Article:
For the 2021 edition of Frieze New York, Garth Greenan Gallery is pleased to present an exhibition of four signature works by four gallery artists—Derek Boshier, Al Loving, Howardena Pindell, and Jaune Quick-to-See Smith. Working in reaction to the thin, impersonal surfaces of minimalism, Pop art, and Color Field painting, these artists returned to familiar modes of “painterly” handling of pigments, while opening up new paths to emotional and political expression.
The presentation includes Derek Boshier’s monumental wool tapestry America, America (2018). The artist—a foundational member of Britain’s 1960s Pop Art scene—has spent the last two decades in Los Angeles, where he has continued to combine popular imagery into visually stunning and intellectually confounding works. In this iconic tapestry, Boshier turns his attention to a schizophrenic America—one with multiple, warring ideas about itself. On one side is a halcyon fantasy of baseball games, happy families, burly frontiersmen, sailboats, and the Iwo Jima Memorial. On the other, a dizzying mix of social problems. A hooded Klansman overlooks a sea of signs that declare “Black Lives Matter,” as well as signs pleading for equal pay. These opposing Americas are confined within two heads in profile. The two figures are almost in dialogue, yet, consumed by their real and imagined visions of America, communication may be hopeless.
The presentation will also include Al Loving’s Untitled (1982). Loving’s early hard-edged abstractions established him as the first African American in history to secure a solo exhibition at the Whitney Museum in 1968, the same year he moved to New York. His response to his early success was to change his practice radically, abandoning Apollonian notions of centralized composition, figure/ground separation, and pictorial frame. In Untitled, the artist overlaps layers cut and torn paper in intuitive, albeit surprising ways. Thin strips of brightly colored paper run perpendicular to the dense stripes of the fabric that serves as the work’s background. Torn paper forms interrupt the composition’s angularity, introducing sensuous curves along with new colors and textures. The joyous, musical work reflects Loving’s appreciation for beauty. “I would like my art to be liked by 2-year-old kids and 80-year-old people,” he once remarked, defining beauty, not as something frivolous, but as something deeply connected to human feeling.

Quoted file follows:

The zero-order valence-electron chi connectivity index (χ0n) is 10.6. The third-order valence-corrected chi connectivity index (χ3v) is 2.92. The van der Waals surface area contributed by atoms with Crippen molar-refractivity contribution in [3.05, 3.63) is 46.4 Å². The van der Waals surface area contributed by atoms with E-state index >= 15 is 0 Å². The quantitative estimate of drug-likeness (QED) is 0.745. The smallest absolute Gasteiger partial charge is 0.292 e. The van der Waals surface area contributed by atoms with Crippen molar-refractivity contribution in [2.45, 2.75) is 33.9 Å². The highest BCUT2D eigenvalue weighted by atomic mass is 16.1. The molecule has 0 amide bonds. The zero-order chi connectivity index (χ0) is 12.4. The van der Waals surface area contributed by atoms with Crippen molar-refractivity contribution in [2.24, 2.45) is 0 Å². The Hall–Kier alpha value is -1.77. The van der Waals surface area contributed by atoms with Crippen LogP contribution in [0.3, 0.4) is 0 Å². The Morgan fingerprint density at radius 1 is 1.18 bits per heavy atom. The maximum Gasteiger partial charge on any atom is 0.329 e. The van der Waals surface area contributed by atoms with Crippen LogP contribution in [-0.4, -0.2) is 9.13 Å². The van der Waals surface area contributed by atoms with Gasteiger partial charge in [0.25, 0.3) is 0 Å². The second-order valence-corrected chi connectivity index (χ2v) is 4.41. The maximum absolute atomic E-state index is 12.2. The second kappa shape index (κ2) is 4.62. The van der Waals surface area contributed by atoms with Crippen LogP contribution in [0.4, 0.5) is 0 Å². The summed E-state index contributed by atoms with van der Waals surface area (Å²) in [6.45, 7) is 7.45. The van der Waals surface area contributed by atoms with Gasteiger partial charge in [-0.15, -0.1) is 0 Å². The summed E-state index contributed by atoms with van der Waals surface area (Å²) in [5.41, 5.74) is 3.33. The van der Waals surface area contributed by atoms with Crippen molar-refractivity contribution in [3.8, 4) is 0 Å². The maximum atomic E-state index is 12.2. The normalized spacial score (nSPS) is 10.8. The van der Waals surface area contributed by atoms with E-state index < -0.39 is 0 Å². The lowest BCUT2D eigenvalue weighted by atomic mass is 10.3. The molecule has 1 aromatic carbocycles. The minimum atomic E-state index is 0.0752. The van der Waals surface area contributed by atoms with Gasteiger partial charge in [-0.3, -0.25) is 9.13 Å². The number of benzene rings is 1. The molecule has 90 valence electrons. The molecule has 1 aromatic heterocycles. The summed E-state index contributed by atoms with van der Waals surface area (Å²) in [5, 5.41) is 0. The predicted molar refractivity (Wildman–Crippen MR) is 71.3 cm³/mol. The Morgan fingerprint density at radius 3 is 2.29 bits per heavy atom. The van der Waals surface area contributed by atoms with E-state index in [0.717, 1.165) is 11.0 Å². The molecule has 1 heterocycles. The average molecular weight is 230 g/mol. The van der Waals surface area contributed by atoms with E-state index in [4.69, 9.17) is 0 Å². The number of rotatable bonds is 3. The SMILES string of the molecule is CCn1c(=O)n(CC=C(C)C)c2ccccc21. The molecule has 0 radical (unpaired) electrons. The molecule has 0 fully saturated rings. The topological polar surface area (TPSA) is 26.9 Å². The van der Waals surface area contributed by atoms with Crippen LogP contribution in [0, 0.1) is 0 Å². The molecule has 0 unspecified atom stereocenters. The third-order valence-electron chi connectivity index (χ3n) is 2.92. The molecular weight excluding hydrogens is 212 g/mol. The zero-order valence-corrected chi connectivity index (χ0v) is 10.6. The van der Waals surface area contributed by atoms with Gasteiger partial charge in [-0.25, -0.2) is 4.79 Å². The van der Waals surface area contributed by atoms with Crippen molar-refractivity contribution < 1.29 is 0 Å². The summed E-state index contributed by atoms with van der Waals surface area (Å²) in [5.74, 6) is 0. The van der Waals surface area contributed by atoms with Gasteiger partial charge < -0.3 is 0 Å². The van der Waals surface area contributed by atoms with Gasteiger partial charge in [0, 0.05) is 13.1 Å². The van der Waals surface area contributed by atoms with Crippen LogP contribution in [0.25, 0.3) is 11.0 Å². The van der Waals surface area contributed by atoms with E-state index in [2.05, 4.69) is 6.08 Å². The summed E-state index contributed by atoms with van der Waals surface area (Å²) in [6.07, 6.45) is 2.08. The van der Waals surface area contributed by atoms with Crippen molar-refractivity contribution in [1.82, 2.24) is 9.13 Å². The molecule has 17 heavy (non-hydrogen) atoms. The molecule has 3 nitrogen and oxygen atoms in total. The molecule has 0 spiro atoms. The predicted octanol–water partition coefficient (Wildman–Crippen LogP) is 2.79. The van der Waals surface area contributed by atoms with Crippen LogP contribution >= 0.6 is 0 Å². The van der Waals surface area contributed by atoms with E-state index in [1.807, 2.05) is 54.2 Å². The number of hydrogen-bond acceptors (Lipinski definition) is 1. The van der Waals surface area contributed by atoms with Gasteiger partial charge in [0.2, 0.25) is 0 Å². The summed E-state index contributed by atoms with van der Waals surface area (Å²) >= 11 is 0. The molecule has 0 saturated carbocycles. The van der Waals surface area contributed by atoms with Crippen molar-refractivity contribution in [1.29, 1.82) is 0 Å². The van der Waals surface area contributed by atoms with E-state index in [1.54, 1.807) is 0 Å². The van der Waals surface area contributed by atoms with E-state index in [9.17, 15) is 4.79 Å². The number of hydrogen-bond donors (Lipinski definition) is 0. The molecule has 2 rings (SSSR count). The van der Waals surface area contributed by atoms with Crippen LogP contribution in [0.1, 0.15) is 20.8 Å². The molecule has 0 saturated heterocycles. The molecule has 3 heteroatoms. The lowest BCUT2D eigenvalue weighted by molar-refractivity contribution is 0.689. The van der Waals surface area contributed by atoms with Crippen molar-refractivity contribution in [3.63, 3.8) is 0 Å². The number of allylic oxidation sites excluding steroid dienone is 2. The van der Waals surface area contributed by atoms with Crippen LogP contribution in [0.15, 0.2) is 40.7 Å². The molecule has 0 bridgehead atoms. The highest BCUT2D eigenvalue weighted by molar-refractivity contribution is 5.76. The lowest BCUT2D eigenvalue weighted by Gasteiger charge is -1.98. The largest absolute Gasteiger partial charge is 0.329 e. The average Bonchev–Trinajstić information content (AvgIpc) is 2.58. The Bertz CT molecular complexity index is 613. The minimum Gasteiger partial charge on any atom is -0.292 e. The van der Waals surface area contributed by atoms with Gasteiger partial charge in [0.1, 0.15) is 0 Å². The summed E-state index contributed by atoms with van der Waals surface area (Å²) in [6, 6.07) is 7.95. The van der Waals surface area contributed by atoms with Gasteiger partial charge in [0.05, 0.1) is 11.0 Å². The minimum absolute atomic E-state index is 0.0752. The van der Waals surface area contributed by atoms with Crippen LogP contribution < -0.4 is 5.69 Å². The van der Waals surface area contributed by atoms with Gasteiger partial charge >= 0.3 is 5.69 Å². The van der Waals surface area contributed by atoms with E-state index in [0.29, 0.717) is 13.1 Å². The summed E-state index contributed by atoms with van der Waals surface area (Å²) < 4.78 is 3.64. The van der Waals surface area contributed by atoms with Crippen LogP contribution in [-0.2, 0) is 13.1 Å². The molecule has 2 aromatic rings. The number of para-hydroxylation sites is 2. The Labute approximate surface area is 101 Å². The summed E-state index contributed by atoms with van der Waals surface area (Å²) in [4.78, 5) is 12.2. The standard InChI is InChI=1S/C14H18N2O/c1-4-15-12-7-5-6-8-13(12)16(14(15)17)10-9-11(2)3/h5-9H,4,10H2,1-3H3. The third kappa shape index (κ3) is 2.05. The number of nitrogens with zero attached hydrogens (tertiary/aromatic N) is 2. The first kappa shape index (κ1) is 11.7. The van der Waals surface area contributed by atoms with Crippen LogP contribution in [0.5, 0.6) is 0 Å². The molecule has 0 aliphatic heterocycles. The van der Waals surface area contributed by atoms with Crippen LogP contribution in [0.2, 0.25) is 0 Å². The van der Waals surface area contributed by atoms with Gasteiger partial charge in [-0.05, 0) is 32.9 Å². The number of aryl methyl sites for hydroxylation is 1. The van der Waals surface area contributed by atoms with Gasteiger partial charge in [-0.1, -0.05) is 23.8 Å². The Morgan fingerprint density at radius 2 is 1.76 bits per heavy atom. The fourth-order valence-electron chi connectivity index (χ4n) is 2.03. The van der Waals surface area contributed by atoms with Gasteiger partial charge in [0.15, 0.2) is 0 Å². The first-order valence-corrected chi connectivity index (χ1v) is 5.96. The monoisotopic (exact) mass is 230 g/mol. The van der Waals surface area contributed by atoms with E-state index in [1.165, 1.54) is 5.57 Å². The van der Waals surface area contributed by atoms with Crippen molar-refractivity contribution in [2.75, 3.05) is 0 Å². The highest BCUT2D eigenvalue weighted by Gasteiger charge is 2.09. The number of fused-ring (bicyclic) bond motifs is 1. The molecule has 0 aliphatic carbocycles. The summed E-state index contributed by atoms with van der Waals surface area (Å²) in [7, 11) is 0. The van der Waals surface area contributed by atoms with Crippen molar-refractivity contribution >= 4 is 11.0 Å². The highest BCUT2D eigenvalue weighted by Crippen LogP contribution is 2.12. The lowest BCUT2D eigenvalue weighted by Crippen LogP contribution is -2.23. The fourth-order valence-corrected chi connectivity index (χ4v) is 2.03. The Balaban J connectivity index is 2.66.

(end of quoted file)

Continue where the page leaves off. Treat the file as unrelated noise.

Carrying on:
Howardena Pindell’s unstretched canvas, Autobiography: India (Shiva/Ganges) (1985), is an exemplary work from the artist’s difficult but formative Autobiography series. In 1979, a car accident left Pindell with acute memory loss. The crash, and her subsequent rehabilitation, literalized a metaphorical process of destruction and reconstruction that she had begun exploring in her work of the preceding decade, cutting and sewing strips of canvas into swirling patterns, then building up the surfaces in elaborate stages. She had diligently collected postcards and photos for decades preceding the accident, relics that only revealed their full usefulness after the crash. In Autobiography: India (Shiva/Ganges), she integrates postcards collected on a trip to India into the asymmetrical canvas. The work is a soft pink, the color of a lily-spotted pond that Pindell encountered in the Southern Indian countryside. India has always maintained particular significance to the artist, forming a part of her distant ancestry. She recalls her time in India as deeply ambivalent, a result of the country’s staggering natural beauty and brutal poverty.
Jaune Quick-to-See Smith’s poetic, curious, and profound works often recast Native American mythological figures within the context of contemporary civilizational dilemmas. Like many of her works, the monumental diptych, War Horse in Babylon (2005), is laden with mythos and symbolism. Instead of the Trickster, however, Smith features the Christian devil. The scene is turbulent: blood pours from a punctured heart, cascading down a horse’s back onto piles of human skulls. A woman, plucked straight from Picasso’s Guernica, lets out a cry of panic and grief. Just as Picasso’s depiction of the frenzy and suffering of war continues to serve as a cautionary image, Smith’s harrowing painting visualizes the catastrophe of an even more basic existential problem. On the left panel, Smith depicts a barrel of our toxic waste. Science, however, is not employed to process and amend the waste, but rather to escape it. On the right panel, an astronaut floats off into the distance, leaving the skulls and spoiled earth behind.
Garth Greenan Gallery is pleased to represent Derek Boshier, Howardena Pindell, Jaune Quick-to-See Smith, and the estate of Al Loving.